3 Top Hotel Stocks to Buy in 2019

When it comes to the hotel industry, one of the best ways to invest is through real estate investment trusts, or REITs. There are many REITs that own hotel properties, with specializations ranging from modest budget motels to extravagant luxury resorts and everything in between.

REITs can be excellent ways to generate both growth and income in your portfolio, and now could be an especially great time to add a hotel REIT or two to your portfolio. Thanks to fears of an economic slowdown, hotel REITs have been some of the worst performers in the real estate sector. Now, there are several great hotel REIT stocks that are trading at fire-sale prices and have some impressive dividend yields. Here's why hotel REITs have performed so poorly in recent months, and three in particular that are worth a closer look as we head into 2019.

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Why have hotel REITs performed so poorly?

If you've been following the financial news recently, you may have read about worries of a coming economic slowdown, or even a recession.

Simply put, the hotel industry is a cyclical one. That is, in strong economies, hotels tend to do very well as Americans have more disposable income and the confidence to spend it. On the other hand, when the economy weakens and consumers cut back on spending, hotels suffer. After all, unlike other forms of commercial real estate, hotels "lease" their space on a daily basis.

This is great during the strong times -- hotel operators can adjust rates upward immediately in reaction to market conditions. Unfortunately, during bad times, it's easy for vacancies to climb and for room rates to plunge.

3 excellent hotel REIT stocks to consider

With that in mind, here are three hotel REITs that are worth a look after the recent plunge. All of them are paying fantastic dividend yields and have some resilient qualities that should help them get through the tough times relatively unscathed.

Apple Hospitality REIT invests in "select-service" hotel properties, which basically means mid-market hotels. Think of brands like Courtyard by Marriott and Homewood Suites. These offer more amenities than bargain-oriented hotel chains, such as complimentary breakfast, business centers, and fitness centers -- but are at a much lower amenity level (and price point) than luxury hotel properties.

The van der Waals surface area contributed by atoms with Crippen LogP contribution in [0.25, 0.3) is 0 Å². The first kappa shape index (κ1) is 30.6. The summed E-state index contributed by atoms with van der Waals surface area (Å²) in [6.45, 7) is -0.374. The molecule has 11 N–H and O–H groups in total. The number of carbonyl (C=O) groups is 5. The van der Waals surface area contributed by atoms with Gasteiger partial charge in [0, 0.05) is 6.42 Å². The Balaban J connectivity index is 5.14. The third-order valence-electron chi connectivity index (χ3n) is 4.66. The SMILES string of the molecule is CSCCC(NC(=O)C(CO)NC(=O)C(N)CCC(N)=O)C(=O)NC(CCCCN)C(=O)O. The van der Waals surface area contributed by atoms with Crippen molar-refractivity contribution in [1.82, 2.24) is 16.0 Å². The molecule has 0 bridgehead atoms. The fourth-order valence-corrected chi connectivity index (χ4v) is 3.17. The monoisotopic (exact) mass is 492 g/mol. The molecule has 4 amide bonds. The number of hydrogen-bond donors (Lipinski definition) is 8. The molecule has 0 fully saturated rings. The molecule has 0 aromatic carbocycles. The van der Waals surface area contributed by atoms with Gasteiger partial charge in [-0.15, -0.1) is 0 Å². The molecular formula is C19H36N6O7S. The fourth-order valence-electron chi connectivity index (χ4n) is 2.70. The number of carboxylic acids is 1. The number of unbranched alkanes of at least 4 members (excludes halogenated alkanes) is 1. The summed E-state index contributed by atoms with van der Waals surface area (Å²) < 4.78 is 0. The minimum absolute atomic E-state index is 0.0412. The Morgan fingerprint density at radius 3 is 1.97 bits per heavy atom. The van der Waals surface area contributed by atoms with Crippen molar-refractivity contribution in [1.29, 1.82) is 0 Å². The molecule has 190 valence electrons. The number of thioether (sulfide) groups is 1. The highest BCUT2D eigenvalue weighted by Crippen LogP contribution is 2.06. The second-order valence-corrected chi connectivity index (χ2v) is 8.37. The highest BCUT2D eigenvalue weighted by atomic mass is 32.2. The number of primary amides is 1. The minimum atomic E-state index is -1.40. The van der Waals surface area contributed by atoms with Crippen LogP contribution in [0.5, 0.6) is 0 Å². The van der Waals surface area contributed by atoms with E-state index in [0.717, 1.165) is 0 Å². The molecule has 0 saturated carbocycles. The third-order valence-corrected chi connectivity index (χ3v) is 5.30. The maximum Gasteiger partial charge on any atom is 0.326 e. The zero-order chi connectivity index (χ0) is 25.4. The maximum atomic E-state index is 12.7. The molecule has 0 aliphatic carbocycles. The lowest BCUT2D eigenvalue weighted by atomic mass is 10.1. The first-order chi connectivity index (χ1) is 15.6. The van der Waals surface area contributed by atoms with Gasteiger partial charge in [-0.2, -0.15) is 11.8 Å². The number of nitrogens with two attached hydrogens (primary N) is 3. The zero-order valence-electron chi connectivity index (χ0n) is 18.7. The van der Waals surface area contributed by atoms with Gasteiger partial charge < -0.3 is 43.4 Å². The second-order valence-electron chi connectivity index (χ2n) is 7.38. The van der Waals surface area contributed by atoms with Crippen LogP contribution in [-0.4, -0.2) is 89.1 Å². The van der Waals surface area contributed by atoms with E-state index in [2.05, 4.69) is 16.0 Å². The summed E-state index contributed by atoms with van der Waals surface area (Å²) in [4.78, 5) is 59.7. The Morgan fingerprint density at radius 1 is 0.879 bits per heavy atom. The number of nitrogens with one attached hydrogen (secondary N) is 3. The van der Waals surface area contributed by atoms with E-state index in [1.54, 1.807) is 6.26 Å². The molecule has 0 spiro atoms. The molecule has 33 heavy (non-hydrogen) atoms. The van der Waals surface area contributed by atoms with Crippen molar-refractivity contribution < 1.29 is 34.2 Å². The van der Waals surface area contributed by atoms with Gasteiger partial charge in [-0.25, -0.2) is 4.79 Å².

Select-service hotels tend to be more resilient during tough times than lower- or higher-end properties. For starters, they tend to cater to business travelers more than other types of hotels. This means that they don't rely on discretionary spending as much. And they tend to get some business during tough economies from travelers who would ordinarily stay at higher-end properties.

Hospitality Properties Trust invests in similar hotel properties to Apple Hospitality REIT. Top brands include mid-market hotels such as Residence Inn by Marriott, Candlewood Suites, and Hyatt Place. However, hotels only make up about two-thirds of the rental income. The rest comes from about 200 travel centers adjacent to interstate highways, which adds a nice element of diversification and also helps mitigate the day-to-day leasing nature of hotels.

One thing to know is that Hospitality Properties Trust's debt levels have been elevated recently and vacancies are relatively high due to a number of property renovations that are underway. This is one reason why the stock pays such a high yield right now, as the market is discounting an additional element of risk. However, this is a temporary headwind and should end up being a positive factor over the long run for the company.

Finally, Ryman Hospitality Properties is the most luxury-oriented hotel REIT in this discussion, but has some unique qualities that should keep revenue high in both good times and bad. The company specializes in destination hotels, including several properties under the Gaylord Hotels brand that are operated by Marriott. Among the more well-known of Ryman's properties are the Gaylord National Resort and Convention Center near Washington, D.C., the Gaylord Opryland Resort and Convention Center in Nashville, and the Gaylord Rockies Resort in Colorado.

While higher-end hotels tend to be more recession-prone, destination properties with an experiential component, as well as those with large convention spaces still tend to have a steady stream of customers, even during the tough times. Ryman owns the three largest nongaming group hotels by meeting space in the U.S. Group hotels not only bring in revenue from the meeting spaces themselves, but this serves to fuel spending in nonroom revenue sources such as food and beverage outlets, spas, retail outlets, and more.

Buy for the long term

As a final thought, it's important to mention that these three hotel stocks work best as long-term investments. If interest rates rise (the 10-year Treasury yield is a good indicator for REITs) or if the economy ends up falling into a recession, these stocks could certainly go down even further. However, all three are good businesses that should perform well over long time periods.

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Matthew Frankel, CFP has no position in any of the stocks mentioned. The Motley Fool has no position in any of the stocks mentioned. The Motley Fool has a disclosure policy.